[Page]

WINDSOR-FOREST.

To the Right Honourable GEORGE Lord LANSDOWN.

By Mr. POPE.

Non injussa cano: Te nostrae, Vare, Myricae
Te Nemus omne canet; nec Phaebo gratior ulla est
Quam sibi quae Vari praescripsit Pagina nomen.
Virg.

LONDON: Printed for Bernard Lintott at the Cross-Keys in Fleet-street. 1713.

[Page 1]

WINDSOR-FOREST.

To the Right Honourable GEORGE Lord LANSDOWN.

1 THY Forests, Windsor! and thy green Retreats,
2 At once the Monarch's and the Muse's Seats,
3 Invite my Lays. Be present, Sylvan Maids!
4 Unlock your Springs, and open all your Shades.
5 Granville commands: Your Aid O Muses bring!
6 What Muse for Granville can refuse to sing?
7 The Groves of Eden, vanish'd now so long,
8 Live in Description, and look green in Song:
9 These, were my Breast inspir'd with equal Flame,
10 Like them in Beauty, should be like in Fame.
11 Here Hills and Vales, the Woodland and the Plain,
12 Here Earth and Water seem to strive again,
13 Not Chaos-like together crush'd and bruis'd,
14 But as the World, harmoniously confus'd:
15 Where Order in Variety we see,
16 And where, tho' all things differ, all agree.
[Page 2]
17 Here waving Groves a checquer'd Scene display,
18 And part admit and part exclude the Day;
19 As some coy Nymph her Lover's warm Address
20 Nor quite indulges, nor can quite repress.
21 There, interspers'd in Lawns and opening Glades,
22 Thin Trees arise that shun each others Shades.
23 Here in full Light the russet Plains extend;
24 There wrapt in Clouds the blueish Hills ascend:
25 Ev'n the wild Heath displays her Purple Dies,
26 And 'midst the Desart fruitful Fields arise,
27 That crown'd with tufted Trees and springing Corn,
28 Like verdant Isles the sable Waste adorn.
29 Let India boast her Plants, nor envy we
30 The weeping Amber or the balmy Tree,
31 While by our Oaks the precious Loads are born,
32 And Realms commanded which those Trees adorn.
33 Not proud Olympus yields a nobler Sight,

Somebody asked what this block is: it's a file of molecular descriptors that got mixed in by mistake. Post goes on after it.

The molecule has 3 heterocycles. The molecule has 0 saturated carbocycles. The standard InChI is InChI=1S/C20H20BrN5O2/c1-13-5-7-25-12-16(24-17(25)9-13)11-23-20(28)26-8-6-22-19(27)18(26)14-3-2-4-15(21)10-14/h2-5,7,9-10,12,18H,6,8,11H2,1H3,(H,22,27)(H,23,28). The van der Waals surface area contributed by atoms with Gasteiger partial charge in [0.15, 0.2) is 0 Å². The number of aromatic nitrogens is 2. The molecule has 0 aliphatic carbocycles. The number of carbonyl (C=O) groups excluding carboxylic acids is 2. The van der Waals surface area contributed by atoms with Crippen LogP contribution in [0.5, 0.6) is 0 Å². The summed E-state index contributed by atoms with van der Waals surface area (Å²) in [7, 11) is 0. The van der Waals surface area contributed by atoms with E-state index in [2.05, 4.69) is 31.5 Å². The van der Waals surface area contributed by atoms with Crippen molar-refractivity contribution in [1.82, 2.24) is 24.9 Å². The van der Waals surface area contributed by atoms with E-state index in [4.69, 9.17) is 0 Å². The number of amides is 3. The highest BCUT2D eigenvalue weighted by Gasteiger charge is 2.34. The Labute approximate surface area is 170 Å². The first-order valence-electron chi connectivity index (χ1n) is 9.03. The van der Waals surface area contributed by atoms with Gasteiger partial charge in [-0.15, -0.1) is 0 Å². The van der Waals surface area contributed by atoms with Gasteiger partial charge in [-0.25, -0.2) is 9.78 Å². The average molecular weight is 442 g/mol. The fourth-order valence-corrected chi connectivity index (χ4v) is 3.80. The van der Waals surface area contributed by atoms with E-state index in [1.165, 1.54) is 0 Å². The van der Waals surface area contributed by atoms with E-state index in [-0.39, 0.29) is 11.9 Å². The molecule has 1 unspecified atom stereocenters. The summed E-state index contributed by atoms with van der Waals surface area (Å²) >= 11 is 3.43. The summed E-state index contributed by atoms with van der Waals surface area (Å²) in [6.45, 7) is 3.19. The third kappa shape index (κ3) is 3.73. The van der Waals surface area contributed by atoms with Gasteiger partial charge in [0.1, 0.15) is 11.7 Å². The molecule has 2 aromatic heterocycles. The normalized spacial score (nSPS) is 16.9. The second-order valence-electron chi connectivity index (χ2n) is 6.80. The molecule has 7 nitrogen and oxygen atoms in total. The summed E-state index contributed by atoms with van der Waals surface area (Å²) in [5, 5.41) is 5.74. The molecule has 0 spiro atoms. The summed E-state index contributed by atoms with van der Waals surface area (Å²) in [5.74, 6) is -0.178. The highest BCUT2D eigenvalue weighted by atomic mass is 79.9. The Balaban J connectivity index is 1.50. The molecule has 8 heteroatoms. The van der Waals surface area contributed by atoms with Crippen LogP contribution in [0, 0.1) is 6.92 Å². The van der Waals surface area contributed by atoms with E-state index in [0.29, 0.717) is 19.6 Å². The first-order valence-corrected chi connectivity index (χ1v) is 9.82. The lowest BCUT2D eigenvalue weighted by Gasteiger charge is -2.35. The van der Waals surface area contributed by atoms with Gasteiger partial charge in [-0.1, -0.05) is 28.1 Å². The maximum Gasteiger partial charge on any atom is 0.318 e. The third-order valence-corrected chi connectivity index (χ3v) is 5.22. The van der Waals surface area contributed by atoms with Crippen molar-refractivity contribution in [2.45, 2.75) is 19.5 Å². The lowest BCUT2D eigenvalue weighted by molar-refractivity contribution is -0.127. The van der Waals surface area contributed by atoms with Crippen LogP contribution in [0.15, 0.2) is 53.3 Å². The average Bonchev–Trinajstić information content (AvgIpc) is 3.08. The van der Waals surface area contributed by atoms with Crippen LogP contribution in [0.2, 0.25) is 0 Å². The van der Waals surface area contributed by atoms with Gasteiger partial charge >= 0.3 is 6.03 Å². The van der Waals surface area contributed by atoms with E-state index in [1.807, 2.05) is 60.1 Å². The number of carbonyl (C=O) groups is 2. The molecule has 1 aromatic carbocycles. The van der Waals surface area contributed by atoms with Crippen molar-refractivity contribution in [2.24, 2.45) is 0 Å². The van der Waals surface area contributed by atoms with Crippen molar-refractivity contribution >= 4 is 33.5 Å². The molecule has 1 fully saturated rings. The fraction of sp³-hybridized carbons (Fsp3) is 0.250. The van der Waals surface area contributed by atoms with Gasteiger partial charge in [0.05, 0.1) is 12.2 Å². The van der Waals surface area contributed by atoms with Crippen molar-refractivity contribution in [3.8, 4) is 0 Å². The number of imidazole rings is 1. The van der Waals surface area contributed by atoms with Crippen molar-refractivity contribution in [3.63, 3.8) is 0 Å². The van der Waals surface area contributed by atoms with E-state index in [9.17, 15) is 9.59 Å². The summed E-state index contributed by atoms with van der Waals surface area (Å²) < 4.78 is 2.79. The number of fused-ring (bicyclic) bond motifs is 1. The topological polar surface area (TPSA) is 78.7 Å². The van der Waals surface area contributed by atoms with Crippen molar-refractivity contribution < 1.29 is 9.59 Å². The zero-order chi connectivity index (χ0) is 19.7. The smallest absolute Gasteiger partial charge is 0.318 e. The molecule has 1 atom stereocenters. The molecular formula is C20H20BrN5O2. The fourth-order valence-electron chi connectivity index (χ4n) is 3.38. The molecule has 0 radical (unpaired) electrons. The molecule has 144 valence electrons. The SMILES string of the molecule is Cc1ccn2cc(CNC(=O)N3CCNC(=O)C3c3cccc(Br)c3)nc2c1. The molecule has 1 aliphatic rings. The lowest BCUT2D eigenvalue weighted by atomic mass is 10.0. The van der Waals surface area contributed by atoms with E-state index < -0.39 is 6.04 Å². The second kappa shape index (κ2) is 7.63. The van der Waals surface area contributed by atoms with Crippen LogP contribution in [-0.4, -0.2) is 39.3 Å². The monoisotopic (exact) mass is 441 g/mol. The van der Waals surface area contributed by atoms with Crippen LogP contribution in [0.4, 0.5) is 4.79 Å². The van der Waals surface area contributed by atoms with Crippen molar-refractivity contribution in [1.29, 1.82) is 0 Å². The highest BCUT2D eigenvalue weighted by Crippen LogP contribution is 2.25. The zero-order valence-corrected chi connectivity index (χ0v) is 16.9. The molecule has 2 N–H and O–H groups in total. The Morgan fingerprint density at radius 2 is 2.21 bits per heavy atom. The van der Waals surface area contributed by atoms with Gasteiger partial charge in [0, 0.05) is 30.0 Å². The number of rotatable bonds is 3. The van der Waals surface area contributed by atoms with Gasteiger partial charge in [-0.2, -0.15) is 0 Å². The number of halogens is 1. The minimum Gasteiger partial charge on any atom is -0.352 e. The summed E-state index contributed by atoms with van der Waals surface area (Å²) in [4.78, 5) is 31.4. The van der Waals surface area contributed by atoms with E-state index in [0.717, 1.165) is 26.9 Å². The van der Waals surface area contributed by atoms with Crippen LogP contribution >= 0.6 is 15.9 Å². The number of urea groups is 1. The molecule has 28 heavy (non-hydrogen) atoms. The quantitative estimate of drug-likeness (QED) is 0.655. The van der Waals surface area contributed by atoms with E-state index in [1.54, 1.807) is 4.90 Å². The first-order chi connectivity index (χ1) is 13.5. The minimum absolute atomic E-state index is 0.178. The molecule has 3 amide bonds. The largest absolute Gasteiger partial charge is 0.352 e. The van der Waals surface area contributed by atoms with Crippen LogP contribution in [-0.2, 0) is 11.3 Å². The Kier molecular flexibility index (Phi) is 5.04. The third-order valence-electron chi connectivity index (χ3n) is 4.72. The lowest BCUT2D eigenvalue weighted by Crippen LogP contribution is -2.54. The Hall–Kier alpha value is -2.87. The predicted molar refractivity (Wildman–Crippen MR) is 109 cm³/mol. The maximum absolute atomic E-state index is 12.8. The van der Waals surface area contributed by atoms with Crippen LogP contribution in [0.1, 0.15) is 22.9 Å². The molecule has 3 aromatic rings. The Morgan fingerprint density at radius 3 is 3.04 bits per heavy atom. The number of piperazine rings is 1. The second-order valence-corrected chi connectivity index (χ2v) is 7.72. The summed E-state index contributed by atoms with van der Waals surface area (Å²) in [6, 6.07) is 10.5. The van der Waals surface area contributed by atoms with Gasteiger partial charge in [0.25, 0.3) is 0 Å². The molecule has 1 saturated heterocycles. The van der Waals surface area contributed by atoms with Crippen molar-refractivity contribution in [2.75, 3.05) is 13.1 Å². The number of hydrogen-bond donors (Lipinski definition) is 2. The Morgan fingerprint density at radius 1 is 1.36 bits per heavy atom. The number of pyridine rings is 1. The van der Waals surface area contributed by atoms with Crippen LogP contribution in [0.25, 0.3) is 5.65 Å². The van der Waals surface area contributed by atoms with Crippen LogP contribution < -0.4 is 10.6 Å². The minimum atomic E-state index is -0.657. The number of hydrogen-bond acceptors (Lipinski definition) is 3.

34 Tho' Gods assembled grace his tow'ring Height,
35 Than what more humble Mountains offer here,
36 Where, in their Blessings, all those Gods appear.
37 See Pan with Flocks, with Fruits Pomona crown'd,
38 Here blushing Flora paints th' enamel'd Ground,
39 Here Ceres' Gifts in waving Prospect stand,
40 And nodding tempt the joyful Reaper's Hand,
41 Rich Industry sits smiling on the Plains,
42 And Peace and Plenty tell, a STUART reigns.
[Page 3]
43 Not thus the Land appear'd in Ages past,
44 A dreary Desart and a gloomy Waste,
45 To Savage Beasts and
* The Forest Laws.
Savage Laws a Prey,
46 And Kings more furious and severe than they:
47 Who claim'd the Skies, dispeopled Air and Floods,
48 The lonely Lords of empty Wilds and Woods.
49 Cities laid waste, they storm'd the Dens and Caves
50 (For wiser Brutes were backward to be Slaves)
51 What could be free, when lawless Beasts obey'd,
52 And ev'n the Elements a Tyrant sway'd?
53 In vain kind Seasons swell'd the teeming Grain,
54 Soft Show'rs distill'd, and Suns grew warm in vain;
55 The Swain with Tears to Beasts his Labour yields,
56 And famish'd dies amidst his ripen'd Fields.
57 No wonder Savages or Subjects slain
58 Were equal Crimes in a Despotick Reign;
59 Both doom'd alike for sportive Tyrants bled,
60 But Subjects starv'd while Savages were fed.
61 Proud Nimrod first the bloody Chace began,
62 A mighty Hunter, and his Prey was Man.
63 Our haughty Norman boasts that barb'rous Name,
64 And makes his trembling Slaves the Royal Game.
65 The
Alluding to the New Forest, and the Tyrannies exercis'd there by William the First.
Fields are ravish'd from th' industrious Swains,
66 From Men their Cities, and from Gods their Fanes:
[Page 4]
67 The levell'd Towns with Weeds lie cover'd o'er,
68 The hollow Winds thro' naked Temples roar;
69 Round broken Columns clasping Ivy twin'd;
70 O'er Heaps of Ruins stalk'd the stately Hind;
71 The Fox obscene to gaping Tombs retires,
72 And Wolves with Howling fill the sacred Quires.
73 Aw'd by his Nobles, by his Commons curst,
74 Th' Oppressor rul'd Tyrannick where he durst,
75 Stretch'd o'er the Poor, and Church, his Iron Rod,
76 And treats alike his Vassals and his God.
77 Whom ev'n the Saxon spar'd, and bloody Dane,
78 The wanton Victims of his Sport remain.
79 But see the Man who spacious Regions gave
80 A Waste for Beasts, himself deny'd a Grave!
81 Stretch'd on the Lawn his
* Richard, second Son of William the Conqueror.
second Hope survey,
82 At once the Chaser and at once the Prey.
83 Lo Rufus, tugging at the deadly Dart,
84 Bleeds in the Forest, like a wounded Hart.
85 Succeeding Monarchs heard the Subjects Cries,
86 Nor saw displeas'd the peaceful Cottage rise.